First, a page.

A quarterly index of sentiment slumped to minus 47 in July from minus five in April.
That’s the lowest since early 2009, when the UK was in the midst of five straight quarters of contraction.
A monthly gauge of export orders fell to the weakest since January.
The report — conducted between June 27 and July 13 — is the latest in a string of surveys showing the June 23 referendum result hit confidence.
An index of services and manufacturing published by Markit Economics last Friday showed a “dramatic deterioration” in July, with business activity shrinking at its fastest pace in seven years.
“A cloud of uncertainty is hovering over industry, post-Brexit,” said Rain Newton-Smith, chief economist at the CBI.
“It’s important for the new government to steady the ship with a plan, and a clear timetable, for negotiating the UK’s relationship with the EU.”
The darkening outlook adds pressure on the Bank of England to deliver additional stimulus when policy makers meet next week.
While chancellor of the exchequer Philip Hammond has said he’s ready to “reset” Britain’s fiscal policy if needed, the Bank of England will handle any short-term fallout “using the monetary tools at their disposal”.
Policy makers, led by Bank of England governor Mark Carney, are due to publish their quarterly Inflation Report alongside their latest decision on August 4. Minutes of the July decision said “most” of the nine-member committee expect loosening at the next gathering.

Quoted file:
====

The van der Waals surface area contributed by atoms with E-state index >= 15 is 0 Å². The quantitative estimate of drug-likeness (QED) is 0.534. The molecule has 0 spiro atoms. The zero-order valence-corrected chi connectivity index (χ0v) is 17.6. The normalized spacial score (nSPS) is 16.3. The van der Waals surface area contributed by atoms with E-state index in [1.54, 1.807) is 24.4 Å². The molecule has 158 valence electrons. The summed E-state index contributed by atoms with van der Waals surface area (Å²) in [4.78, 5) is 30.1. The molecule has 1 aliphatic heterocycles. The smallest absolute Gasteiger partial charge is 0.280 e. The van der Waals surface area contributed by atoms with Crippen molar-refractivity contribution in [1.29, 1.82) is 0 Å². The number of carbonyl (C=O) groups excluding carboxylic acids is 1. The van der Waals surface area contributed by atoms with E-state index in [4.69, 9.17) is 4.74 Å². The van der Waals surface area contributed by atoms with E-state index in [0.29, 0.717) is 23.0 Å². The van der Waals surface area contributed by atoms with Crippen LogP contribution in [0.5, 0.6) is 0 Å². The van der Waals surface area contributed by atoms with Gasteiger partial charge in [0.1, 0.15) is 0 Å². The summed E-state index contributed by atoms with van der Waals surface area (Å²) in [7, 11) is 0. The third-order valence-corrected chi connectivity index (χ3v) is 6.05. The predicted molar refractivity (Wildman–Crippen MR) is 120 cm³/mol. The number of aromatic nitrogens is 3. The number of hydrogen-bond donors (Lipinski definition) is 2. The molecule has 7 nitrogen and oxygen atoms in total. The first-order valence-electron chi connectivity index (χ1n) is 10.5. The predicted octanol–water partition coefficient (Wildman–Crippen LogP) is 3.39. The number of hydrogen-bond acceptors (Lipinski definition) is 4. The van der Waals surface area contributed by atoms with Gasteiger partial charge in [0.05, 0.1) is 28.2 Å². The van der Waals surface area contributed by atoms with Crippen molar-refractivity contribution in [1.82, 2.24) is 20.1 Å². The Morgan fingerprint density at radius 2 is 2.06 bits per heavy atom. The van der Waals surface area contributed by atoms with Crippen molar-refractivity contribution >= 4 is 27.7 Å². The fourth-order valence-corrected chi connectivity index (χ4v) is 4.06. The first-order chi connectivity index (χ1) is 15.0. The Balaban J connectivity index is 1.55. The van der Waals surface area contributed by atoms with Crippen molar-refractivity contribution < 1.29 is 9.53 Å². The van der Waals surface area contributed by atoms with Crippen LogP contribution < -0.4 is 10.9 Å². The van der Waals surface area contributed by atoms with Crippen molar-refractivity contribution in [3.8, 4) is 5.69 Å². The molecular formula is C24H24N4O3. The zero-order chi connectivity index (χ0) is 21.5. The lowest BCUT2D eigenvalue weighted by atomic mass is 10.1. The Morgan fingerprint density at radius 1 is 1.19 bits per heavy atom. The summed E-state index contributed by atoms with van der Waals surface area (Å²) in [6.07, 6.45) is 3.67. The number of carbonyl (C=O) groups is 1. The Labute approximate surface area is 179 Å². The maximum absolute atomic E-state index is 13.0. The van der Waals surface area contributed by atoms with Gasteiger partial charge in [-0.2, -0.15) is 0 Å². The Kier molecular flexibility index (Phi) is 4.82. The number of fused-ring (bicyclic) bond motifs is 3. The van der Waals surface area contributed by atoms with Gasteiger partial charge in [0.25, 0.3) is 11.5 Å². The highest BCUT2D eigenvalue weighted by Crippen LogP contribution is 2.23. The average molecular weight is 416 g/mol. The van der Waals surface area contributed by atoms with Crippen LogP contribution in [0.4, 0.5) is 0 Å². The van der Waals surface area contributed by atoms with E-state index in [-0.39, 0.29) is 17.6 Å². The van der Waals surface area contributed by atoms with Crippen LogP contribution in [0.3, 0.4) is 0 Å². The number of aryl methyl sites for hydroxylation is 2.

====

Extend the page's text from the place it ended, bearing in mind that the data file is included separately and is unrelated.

Last Friday’s Markit survey showed UK services and manufacturing shrank and a gauge of the private-sector economy plunged to 47.7, well below the 50 level that divides expansion from contraction.
The slump was the strongest evidence yet that politics is propelling the world’s fifth largest economy into recession.
It intensifies pressure on the Bank of England to deliver fresh monetary stimulus and on the government to reverse fiscal austerity.
Although consumer confidence might hold up for the next few months, businesses are putting the brakes on investment, analysts said.
The gauge of services, the biggest part of the economy, dropped to 47.4. The slide in the composite Purchasing Managers’ Index was sharper than economists had predicted and was the biggest drop on record.